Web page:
Firefighter/Medics as §207(k) Firefighters

Today’s FLSA Question: I am the chief of a small municipal fire department. In addition to myself, we have 21 full-time firefighter/medics that work an average of 56 hours per week. They rotate between all the apparatus, but the vast majority of their time is spent on the ambulances. A couple of firefighter/medics have stated they should receive overtime after working 40 hours in a week—as opposed to 212 hours every 28 days. They cite the high number of EMS calls as the deciding factor. They are correct, the vast majority of calls (upwards of 80 percent) are for EMS. However, they are all fully-trained firefighters. They work as firefighters when there is a fire. Can we still utilize the §207(k) exemption for our firefighter/medics?

Answer: Chief, absolutely. Public agency (municipal) fire departments can utilize the FLSA’s §207(k) partial overtime exemption for all employee(s) engaged in fire protection activities.

Section §203(y) of the FLSA provides a definition of an employee engaged in fire protection activities. To be properly classified as a §207(k) firefighter you must be:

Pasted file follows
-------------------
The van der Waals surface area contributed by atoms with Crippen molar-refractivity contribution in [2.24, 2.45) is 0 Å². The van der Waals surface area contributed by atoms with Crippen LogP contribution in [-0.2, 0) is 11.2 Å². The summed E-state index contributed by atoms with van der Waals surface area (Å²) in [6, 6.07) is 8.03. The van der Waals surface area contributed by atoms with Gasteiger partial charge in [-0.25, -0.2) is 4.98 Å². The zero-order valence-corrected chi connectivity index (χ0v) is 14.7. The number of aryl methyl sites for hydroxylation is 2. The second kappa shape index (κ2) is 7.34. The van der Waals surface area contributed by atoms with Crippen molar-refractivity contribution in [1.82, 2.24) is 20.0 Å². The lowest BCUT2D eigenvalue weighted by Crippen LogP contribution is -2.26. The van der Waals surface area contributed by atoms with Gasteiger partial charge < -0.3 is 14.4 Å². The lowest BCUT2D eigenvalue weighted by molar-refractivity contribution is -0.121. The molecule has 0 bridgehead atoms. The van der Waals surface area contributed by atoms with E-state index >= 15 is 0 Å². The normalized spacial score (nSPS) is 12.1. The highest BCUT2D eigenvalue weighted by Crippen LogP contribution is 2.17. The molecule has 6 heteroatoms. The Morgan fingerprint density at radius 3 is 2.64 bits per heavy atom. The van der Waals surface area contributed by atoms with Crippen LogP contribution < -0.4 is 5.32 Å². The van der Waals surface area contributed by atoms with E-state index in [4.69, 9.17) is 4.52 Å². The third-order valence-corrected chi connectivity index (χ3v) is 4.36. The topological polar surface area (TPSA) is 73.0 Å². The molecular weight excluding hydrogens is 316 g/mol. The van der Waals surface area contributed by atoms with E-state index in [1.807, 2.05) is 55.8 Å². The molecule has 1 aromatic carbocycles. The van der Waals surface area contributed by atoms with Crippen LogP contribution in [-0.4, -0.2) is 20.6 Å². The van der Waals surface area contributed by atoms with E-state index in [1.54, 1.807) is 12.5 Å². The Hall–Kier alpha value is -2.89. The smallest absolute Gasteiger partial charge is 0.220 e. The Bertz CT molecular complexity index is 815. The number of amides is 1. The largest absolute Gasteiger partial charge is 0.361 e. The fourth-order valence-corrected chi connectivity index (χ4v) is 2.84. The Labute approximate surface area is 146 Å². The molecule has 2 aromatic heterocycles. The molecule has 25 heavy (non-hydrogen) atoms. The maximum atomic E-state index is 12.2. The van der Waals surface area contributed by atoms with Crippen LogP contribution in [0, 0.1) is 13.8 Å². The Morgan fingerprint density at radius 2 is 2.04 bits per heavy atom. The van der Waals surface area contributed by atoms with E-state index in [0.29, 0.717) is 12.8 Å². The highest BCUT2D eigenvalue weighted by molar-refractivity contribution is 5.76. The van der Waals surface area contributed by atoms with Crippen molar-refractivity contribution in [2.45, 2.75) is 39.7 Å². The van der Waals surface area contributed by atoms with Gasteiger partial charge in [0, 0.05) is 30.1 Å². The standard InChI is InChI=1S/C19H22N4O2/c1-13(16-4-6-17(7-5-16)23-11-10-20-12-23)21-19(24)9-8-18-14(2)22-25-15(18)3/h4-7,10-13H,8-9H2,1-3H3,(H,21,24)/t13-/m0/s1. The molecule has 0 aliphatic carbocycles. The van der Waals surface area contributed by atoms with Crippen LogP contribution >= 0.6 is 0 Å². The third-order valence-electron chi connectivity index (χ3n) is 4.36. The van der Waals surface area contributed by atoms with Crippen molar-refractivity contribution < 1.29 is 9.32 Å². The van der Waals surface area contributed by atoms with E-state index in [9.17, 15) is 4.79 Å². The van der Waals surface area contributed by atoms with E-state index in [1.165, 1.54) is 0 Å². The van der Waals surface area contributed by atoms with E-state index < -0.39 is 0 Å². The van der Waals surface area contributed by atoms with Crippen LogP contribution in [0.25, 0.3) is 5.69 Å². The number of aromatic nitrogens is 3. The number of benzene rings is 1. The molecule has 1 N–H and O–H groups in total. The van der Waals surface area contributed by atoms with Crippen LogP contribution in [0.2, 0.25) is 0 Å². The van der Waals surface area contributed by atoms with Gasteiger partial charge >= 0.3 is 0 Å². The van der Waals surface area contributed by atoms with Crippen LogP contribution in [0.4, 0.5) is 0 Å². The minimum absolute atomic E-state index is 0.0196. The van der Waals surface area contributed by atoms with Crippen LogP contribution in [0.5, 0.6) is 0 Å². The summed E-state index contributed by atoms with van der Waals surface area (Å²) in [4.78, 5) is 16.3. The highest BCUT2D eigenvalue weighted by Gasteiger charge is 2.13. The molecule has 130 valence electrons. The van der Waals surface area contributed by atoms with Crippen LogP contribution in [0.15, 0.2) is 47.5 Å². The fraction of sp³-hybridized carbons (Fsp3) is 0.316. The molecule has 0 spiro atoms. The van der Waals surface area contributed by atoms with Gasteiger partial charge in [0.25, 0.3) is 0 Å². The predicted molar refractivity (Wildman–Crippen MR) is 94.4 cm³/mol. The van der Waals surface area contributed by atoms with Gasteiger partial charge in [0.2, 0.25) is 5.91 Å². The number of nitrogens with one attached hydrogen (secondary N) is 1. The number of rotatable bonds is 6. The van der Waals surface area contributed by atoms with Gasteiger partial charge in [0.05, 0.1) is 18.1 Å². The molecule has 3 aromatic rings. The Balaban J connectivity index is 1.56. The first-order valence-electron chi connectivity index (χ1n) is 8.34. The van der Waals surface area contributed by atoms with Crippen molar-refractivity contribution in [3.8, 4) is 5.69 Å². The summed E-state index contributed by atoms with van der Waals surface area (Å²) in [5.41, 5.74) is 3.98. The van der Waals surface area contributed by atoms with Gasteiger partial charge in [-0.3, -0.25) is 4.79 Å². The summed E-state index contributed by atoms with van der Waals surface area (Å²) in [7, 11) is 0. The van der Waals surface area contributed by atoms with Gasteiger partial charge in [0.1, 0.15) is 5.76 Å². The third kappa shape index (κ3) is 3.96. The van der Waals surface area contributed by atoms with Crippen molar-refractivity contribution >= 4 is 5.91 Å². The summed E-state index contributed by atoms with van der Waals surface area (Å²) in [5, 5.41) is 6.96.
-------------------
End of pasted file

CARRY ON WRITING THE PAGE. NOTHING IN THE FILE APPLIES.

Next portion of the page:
• Employed by a public fire department;
  • Trained in fire suppression;
  • Have the legal authority and responsibility to engage in fire suppression; and
  • Engaged in the prevention, control, and extinguishment of fires or response to emergency situations.

As long as your firefighters meet the above definition, they can be considered §207(k) firefighters. In theory, a firefighter can be assigned to an ambulances 100 percent of the time and still be properly classified as a §207(k) firefighter. While these requirements may appear rather straight-forward initially, special care needs to be taken to ensure that all four of the above criteria is satisfied.

There have been several high-profile legal decisions where fire departments lost the §207(k) exemption after a court determined firefighters assigned to EMS units lacked the “responsibility” to engage in fire suppression. These decisions involved firefighters assigned to EMS units that—although fully trained as firefighters—were not expected to perform any firefighting. Here, that does not seem to be the case. I would imagine that with only 7 firefighters on each shift, all-hands are needed for most fire calls.

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